Human tissue samples kept by Avon and Somerset Police

Marie Edwards Marie Edwards lost her daughter Jazmine in June 1993

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More than 100 human tissue samples were kept by Avon and Somerset Police over the past 25 years without the knowledge of families.

It said of 1,079 unexplained deaths it had kept tissue from 10% of victims.

The announcement follows a nationwide audit ordered by the Association of Chief Police Officers (Acpo).

Marie Edwards, whose daughter was buried without an organ in the Bristol heart scandal, said families should be told if tissue was taken from victims.

Ms Edwards said she was not told her daughter Jazmine's heart had been removed.

"We should have consent and we should have awareness that this is happening.

"It's the fact that we're not being asked, we're not being informed. I don't understand why this is such a closed-door subject," she said.

Anne Bundy and Jane Lyons's brother Nigel Evans died in Bristol in 2003.

They have now been told by police that his brain was missing when he was buried.

Ms Bundy said: "They do not have the right to take things without anybody's consent whatsoever.

Anne Bundy (right) and Jane Lyons Jane Lyons and Anne Bundy were told their brother's brain was missing when he was buried

"They just said the brain... and I was totally shocked, I didn't know what to do.

"I didn't know whether to smash a window, smack her, I really didn't know."

Avon and Somerset Police said the tissue had been retained for the "prevention, detection or prosecution of crime".

Prof Alan Jameson, director of the Forensic Institute, added that retaining tissue samples could often have a big impact on cases that appeared closed.

"Take, for example, shaken baby cases where new research and information becomes available all the time.

"If someone is convicted then it is possible that new information will come to light which could exonerate them.

"That's one example of when it appears there's closure on the case there's reason to retain anything that may have evidential value."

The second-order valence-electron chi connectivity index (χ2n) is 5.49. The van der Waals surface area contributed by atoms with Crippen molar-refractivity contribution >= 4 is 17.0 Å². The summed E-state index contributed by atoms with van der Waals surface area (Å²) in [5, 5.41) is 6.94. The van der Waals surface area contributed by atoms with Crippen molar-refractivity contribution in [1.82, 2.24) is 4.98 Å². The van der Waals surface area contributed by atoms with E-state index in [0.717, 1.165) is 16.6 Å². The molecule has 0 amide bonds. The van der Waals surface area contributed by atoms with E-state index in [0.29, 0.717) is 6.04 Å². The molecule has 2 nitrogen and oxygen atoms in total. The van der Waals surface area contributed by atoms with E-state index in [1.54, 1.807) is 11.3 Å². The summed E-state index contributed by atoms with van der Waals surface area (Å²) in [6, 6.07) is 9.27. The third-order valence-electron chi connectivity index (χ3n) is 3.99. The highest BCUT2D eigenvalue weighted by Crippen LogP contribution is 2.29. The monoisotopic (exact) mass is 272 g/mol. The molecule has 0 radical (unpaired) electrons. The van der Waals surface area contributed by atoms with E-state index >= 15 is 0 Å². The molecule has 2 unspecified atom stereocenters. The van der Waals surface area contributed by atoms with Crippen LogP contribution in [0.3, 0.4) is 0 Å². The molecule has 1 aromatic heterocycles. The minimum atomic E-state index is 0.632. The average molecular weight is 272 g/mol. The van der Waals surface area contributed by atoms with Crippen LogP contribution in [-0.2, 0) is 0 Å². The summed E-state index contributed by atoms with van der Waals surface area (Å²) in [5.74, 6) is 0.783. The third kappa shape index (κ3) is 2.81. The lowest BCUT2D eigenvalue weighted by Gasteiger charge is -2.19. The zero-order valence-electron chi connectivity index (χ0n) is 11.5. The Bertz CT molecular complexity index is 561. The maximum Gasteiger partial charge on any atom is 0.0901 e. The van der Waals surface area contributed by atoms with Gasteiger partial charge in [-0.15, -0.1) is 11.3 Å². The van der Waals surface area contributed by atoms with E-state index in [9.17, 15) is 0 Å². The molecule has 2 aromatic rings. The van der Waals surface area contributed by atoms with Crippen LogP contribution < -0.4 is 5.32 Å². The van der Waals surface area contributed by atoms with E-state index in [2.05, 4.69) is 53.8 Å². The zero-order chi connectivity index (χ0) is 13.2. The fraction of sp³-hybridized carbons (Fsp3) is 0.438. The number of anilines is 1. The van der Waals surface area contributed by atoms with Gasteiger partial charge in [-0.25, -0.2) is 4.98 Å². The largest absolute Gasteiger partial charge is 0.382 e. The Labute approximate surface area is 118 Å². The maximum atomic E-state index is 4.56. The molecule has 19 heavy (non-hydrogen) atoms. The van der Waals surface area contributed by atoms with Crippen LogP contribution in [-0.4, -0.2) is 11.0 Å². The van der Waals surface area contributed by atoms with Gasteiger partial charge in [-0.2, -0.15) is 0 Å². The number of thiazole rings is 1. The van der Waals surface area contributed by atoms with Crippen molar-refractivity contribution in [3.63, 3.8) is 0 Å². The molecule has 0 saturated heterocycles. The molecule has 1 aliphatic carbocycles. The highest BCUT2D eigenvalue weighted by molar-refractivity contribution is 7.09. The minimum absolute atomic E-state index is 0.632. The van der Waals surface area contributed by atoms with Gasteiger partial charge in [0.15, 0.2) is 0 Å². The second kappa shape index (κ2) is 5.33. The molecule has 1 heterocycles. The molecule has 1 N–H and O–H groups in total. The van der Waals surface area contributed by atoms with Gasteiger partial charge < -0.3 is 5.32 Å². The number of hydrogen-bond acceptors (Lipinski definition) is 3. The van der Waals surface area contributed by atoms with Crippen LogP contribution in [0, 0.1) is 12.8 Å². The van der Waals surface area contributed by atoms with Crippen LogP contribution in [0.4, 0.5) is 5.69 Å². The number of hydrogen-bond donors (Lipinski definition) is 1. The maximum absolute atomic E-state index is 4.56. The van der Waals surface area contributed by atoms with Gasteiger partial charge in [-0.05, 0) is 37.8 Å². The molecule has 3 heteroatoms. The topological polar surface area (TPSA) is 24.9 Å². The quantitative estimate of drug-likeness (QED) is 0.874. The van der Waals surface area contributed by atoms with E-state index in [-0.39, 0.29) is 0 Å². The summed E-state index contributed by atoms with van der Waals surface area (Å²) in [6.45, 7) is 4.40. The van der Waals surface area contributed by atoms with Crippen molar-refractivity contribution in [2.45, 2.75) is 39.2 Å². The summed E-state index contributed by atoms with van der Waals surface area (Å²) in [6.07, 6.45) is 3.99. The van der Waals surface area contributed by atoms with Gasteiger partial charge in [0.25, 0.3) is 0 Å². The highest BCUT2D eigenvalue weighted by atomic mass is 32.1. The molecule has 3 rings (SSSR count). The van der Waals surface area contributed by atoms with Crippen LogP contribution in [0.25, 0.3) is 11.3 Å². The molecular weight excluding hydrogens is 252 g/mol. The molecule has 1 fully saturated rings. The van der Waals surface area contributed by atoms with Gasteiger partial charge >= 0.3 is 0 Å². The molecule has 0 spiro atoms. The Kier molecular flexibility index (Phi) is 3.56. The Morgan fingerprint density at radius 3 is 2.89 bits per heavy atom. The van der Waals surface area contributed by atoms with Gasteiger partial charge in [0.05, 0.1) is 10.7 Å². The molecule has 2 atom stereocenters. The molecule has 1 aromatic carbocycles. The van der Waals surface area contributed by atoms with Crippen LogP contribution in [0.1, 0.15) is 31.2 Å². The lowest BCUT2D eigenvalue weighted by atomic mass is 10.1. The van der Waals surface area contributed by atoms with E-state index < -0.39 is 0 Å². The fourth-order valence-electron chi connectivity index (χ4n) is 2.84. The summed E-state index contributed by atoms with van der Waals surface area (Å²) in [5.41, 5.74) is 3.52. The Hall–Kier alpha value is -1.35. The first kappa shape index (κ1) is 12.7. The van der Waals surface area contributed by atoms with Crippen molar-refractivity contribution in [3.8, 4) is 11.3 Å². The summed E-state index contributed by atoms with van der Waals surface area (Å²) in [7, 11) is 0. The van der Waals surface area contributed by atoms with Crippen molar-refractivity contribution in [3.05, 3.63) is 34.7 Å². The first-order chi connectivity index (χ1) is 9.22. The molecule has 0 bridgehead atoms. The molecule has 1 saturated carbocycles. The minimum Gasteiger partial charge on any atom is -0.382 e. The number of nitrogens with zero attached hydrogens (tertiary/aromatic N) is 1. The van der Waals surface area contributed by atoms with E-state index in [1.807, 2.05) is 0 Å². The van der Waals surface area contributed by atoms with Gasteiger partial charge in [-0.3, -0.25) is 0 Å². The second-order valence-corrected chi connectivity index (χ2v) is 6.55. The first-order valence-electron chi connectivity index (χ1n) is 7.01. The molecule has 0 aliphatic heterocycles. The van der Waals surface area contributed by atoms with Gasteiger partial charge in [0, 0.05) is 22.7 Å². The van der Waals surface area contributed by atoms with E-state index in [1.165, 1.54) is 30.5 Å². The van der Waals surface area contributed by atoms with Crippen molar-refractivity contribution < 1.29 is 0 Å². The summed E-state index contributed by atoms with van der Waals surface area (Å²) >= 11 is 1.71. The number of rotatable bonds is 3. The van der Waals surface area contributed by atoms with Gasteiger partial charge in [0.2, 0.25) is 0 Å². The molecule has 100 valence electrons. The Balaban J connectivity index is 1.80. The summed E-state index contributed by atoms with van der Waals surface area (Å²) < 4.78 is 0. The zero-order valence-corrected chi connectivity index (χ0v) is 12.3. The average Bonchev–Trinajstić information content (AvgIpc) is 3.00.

The police said all of the 100 families involved in tissue retention had been informed.

'Providing support'

A joint statement issued by the police and the Avon coroner said families were being offered help.

"Specially trained family liaison officers have personally visited each family," a statement said.

DNA swab There are no legal limits on how long body part samples can be held

"We understand that this may be very upsetting for families who have been affected, and are providing all the support we can to help them at this difficult time.

"If your family has not had such a visit, then you can be assured that you are not affected by this matter."

The review of tissue samples stored by Avon and Somerset Police was sparked after West Mercia Constabulary revealed it had kept 44 such items over about 20 years.

Acpo then recommended forces across the country take part in an audit which should reveal a national picture by the start of 2012.

The cases all took place before 2006 when the Human Tissue Act came into force, which meant organisations had to tell families that body parts were being retained.

"The legislation means tissue can no longer be retained indefinitely," the force said, but added that any samples kept were under "constant review".

Acpo said police "routinely use powers to retain material taken from bodies at post-mortem examinations".

"In some cases material is retained for significant periods both as a requirement of the criminal investigation and in order to fulfil legal requirements."

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